I'm guessing he can't say a lot, because he's probably following the advice of counsel to remain silent. But that's a far cry from finding himself in a predicament. (Ah, yes--so true. See Wendy's blog post on the sentencing issues and follow her link to his lawyer's filed pleading.)

Another comment winner for passing the buck goes to his wife, Margaret Keene Villagomez, who, as his wife, is understandably blinded by loyalty and love. But really, think before you write something like this:
“One of the biggest mistakes that he has ever made, in my opinion, was that he entered the uncertain world of politics where some of the people that he helped would one day be the cause of his demise.”

This just shows it's all about getting caught, in the thoughts of his family. Never mind that there was evidence that he scammed the public through fraudulent rydlime sales to CUC before he went into politics... And those people he helped! How dare they cause him trouble. (Surely she doesn't mean his sister and brother-in-law; it's the snitch who testified against him and those people in the public auditors office and who else?)

I'm not sure what the Bishop hoped to convey with his comment.
“They have strived to live up to the Christian ideals of living out the Gospel message in their day-to-day living. They recognize their mistakes and they are keen on making conscious efforts to correct them. Overall, I see the goodness in their hearts despite their shortcomings.”

I don't remember the Gospel saying anything good about cheating people by enriching your own pockets with a scam, under cover of high status and public power.

And then there are the heartfelt pleas for the sake of the children. I do feel for the children, who are innocent in this matter; who no doubt love their father; who no doubt need their father in their lives. But what are we teaching those children with comments like this?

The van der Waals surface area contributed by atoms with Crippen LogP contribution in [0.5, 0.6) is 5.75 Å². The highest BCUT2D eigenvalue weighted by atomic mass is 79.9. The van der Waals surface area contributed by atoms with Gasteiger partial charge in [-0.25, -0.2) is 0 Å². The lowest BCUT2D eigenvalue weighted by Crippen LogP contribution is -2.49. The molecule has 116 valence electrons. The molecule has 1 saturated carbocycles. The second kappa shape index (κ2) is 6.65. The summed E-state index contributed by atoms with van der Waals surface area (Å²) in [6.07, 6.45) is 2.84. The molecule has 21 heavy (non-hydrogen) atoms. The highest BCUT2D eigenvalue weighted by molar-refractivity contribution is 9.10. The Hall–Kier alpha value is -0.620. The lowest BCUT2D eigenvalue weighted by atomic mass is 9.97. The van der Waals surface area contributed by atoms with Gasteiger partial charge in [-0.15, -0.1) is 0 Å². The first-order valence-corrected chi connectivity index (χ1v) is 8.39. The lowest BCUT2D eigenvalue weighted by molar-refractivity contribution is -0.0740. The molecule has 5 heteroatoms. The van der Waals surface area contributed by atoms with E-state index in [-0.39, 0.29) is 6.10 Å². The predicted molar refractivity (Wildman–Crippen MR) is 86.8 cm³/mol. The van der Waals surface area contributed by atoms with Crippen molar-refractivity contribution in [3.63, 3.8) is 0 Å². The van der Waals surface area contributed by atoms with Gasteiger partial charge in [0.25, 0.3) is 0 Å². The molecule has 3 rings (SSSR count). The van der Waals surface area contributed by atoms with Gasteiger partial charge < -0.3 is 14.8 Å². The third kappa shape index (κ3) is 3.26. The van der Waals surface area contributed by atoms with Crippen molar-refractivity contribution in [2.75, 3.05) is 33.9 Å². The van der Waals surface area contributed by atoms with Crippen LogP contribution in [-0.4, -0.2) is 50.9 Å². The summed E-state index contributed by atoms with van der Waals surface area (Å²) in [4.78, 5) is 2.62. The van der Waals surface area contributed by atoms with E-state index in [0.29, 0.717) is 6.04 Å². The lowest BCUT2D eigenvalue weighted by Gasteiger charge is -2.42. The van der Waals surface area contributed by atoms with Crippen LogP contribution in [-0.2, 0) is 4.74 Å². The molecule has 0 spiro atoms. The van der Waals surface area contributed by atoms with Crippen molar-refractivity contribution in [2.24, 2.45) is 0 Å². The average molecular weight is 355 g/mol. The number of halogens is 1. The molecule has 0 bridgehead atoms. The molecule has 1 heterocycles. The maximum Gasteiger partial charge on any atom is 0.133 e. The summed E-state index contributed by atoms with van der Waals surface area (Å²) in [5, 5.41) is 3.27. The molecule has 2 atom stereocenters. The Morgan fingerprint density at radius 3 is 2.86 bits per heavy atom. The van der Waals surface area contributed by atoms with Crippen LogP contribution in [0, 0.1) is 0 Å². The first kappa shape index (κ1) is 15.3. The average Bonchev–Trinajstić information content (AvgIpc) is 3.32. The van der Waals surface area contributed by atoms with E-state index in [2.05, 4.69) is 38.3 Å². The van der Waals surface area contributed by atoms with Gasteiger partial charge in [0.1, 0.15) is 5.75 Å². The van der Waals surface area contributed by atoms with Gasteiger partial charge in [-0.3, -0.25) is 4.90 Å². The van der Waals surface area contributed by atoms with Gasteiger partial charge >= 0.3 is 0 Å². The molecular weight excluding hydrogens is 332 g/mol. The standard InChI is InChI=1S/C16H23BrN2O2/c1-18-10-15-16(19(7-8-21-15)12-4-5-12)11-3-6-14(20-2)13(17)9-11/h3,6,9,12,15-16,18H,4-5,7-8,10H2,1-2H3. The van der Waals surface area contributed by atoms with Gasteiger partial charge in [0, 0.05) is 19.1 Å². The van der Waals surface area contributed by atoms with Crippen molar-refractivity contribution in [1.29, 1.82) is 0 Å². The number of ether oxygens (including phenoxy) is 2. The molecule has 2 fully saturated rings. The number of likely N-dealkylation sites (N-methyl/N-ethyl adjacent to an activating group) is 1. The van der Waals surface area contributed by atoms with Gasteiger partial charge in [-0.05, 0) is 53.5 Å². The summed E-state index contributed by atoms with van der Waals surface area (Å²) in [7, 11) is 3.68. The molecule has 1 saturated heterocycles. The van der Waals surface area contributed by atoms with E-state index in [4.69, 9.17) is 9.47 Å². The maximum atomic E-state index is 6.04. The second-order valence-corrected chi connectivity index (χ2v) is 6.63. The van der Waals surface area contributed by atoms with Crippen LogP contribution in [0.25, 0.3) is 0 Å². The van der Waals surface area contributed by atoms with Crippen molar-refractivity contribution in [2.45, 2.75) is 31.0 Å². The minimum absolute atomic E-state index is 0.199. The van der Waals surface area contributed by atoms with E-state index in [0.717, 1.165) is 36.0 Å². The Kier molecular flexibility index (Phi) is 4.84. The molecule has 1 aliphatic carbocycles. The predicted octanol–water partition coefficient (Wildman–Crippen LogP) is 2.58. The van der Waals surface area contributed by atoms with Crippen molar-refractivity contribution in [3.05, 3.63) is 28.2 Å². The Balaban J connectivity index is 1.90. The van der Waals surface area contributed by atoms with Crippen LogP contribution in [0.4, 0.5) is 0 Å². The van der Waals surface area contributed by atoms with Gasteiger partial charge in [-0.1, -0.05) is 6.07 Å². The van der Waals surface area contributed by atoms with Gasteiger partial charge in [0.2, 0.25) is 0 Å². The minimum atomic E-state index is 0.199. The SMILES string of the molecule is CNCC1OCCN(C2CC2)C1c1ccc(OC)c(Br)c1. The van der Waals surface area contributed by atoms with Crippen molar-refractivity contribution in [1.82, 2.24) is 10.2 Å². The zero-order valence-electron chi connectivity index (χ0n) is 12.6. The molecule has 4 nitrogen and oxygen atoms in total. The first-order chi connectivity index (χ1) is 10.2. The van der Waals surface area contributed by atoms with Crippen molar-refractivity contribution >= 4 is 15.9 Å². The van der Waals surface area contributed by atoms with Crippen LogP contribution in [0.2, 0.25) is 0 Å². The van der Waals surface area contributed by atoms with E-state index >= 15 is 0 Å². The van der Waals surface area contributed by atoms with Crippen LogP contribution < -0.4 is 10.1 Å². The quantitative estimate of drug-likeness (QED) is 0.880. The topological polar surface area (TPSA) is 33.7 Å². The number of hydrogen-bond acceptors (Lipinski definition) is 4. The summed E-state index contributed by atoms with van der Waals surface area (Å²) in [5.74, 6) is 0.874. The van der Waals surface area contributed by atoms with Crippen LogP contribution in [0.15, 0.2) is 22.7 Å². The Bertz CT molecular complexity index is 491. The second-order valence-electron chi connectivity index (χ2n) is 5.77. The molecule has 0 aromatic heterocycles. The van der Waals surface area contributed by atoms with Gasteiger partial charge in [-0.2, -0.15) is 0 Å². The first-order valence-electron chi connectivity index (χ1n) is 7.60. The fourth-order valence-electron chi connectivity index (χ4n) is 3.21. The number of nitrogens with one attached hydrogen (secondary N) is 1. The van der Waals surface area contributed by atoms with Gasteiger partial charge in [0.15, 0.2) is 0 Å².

“Please give them leniency on sentencing day. Please don’t take our families apart. It’s all in your hands.”

“I don’t know how any parent could find the strength to explain to their young children the logic of why their daddy will not be with them much longer, or that soon he may not be coming home at all."

Both of these comments (one from a nephew, one from the wife) again show that denial of the reason why Tim Villagomez is facing jail time. It is not the JUDGE breaking up the family.

And what you tell your children is that daddy is a human being who made a big mistake and now must pay for it.

I understand loyalty and wanting someone you love to be given a second chance; be shown mercy. I think Kay Delafield's comments, as reported in the newspaper, help protray that best.

According to the Tribune, "She said Villagomez has no past record of bad acts and he has young children, a wife, a mother and a family who need him in their lives." Okay. Facts. This is an effective plea; simple, direct, not too emotional.

And Sasamoto's comment:
“He has lost credibility in the public eye and I believe that he is truly despondent regarding what he has put his family through.”

Okay, fact and opinion stated as an opinion. Effective.